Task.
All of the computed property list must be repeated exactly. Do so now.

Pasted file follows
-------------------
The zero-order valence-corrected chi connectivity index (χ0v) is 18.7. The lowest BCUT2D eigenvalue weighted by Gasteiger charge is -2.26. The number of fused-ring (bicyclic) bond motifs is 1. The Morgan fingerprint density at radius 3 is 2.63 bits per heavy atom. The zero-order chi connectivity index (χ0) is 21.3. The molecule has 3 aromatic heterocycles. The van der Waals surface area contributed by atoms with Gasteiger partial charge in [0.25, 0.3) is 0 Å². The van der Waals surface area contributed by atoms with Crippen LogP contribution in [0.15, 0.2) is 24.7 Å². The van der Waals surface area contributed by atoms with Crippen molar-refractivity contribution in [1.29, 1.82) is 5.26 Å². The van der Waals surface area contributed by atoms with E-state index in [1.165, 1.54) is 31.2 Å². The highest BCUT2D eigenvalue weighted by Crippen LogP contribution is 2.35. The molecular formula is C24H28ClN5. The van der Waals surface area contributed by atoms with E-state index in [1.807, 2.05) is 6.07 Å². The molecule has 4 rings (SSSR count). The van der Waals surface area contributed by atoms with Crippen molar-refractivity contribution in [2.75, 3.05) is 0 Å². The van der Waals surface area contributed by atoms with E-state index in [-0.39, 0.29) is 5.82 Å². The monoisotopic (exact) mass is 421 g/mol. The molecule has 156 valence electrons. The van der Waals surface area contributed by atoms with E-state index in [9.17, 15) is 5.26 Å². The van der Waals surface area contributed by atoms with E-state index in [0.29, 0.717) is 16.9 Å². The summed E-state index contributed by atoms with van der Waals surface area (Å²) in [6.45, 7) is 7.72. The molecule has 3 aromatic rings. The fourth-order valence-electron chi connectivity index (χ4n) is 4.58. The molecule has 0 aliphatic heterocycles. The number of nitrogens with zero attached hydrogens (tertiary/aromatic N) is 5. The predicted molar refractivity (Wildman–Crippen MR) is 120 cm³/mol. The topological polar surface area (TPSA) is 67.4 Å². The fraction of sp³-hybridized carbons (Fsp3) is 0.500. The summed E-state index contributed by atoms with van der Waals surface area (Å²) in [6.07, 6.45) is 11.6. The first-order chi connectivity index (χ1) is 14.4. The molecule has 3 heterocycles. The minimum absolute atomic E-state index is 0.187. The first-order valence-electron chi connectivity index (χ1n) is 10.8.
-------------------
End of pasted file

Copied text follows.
The zero-order valence-corrected chi connectivity index (χ0v) is 18.7. The lowest BCUT2D eigenvalue weighted by Gasteiger charge is -2.26. The number of fused-ring (bicyclic) bond motifs is 1. The Morgan fingerprint density at radius 3 is 2.63 bits per heavy atom. The zero-order chi connectivity index (χ0) is 21.3. The molecule has 3 aromatic heterocycles. The van der Waals surface area contributed by atoms with Gasteiger partial charge in [0.25, 0.3) is 0 Å². The van der Waals surface area contributed by atoms with Crippen LogP contribution in [0.15, 0.2) is 24.7 Å². The van der Waals surface area contributed by atoms with Crippen molar-refractivity contribution in [1.29, 1.82) is 5.26 Å². The van der Waals surface area contributed by atoms with E-state index in [1.165, 1.54) is 31.2 Å². The highest BCUT2D eigenvalue weighted by Crippen LogP contribution is 2.35. The molecular formula is C24H28ClN5. The van der Waals surface area contributed by atoms with E-state index in [1.807, 2.05) is 6.07 Å². The molecule has 4 rings (SSSR count). The van der Waals surface area contributed by atoms with Crippen molar-refractivity contribution in [2.75, 3.05) is 0 Å². The van der Waals surface area contributed by atoms with E-state index in [-0.39, 0.29) is 5.82 Å². The monoisotopic (exact) mass is 421 g/mol. The molecule has 156 valence electrons. The van der Waals surface area contributed by atoms with E-state index in [9.17, 15) is 5.26 Å². The van der Waals surface area contributed by atoms with E-state index in [0.29, 0.717) is 16.9 Å². The summed E-state index contributed by atoms with van der Waals surface area (Å²) in [6.45, 7) is 7.72. The molecule has 3 aromatic rings. The fourth-order valence-electron chi connectivity index (χ4n) is 4.58. The molecule has 0 aliphatic heterocycles. The number of nitrogens with zero attached hydrogens (tertiary/aromatic N) is 5. The predicted molar refractivity (Wildman–Crippen MR) is 120 cm³/mol. The topological polar surface area (TPSA) is 67.4 Å². The fraction of sp³-hybridized carbons (Fsp3) is 0.500. The summed E-state index contributed by atoms with van der Waals surface area (Å²) in [6.07, 6.45) is 11.6. The first-order chi connectivity index (χ1) is 14.4. The molecule has 3 heterocycles. The minimum absolute atomic E-state index is 0.187. The first-order valence-electron chi connectivity index (χ1n) is 10.8.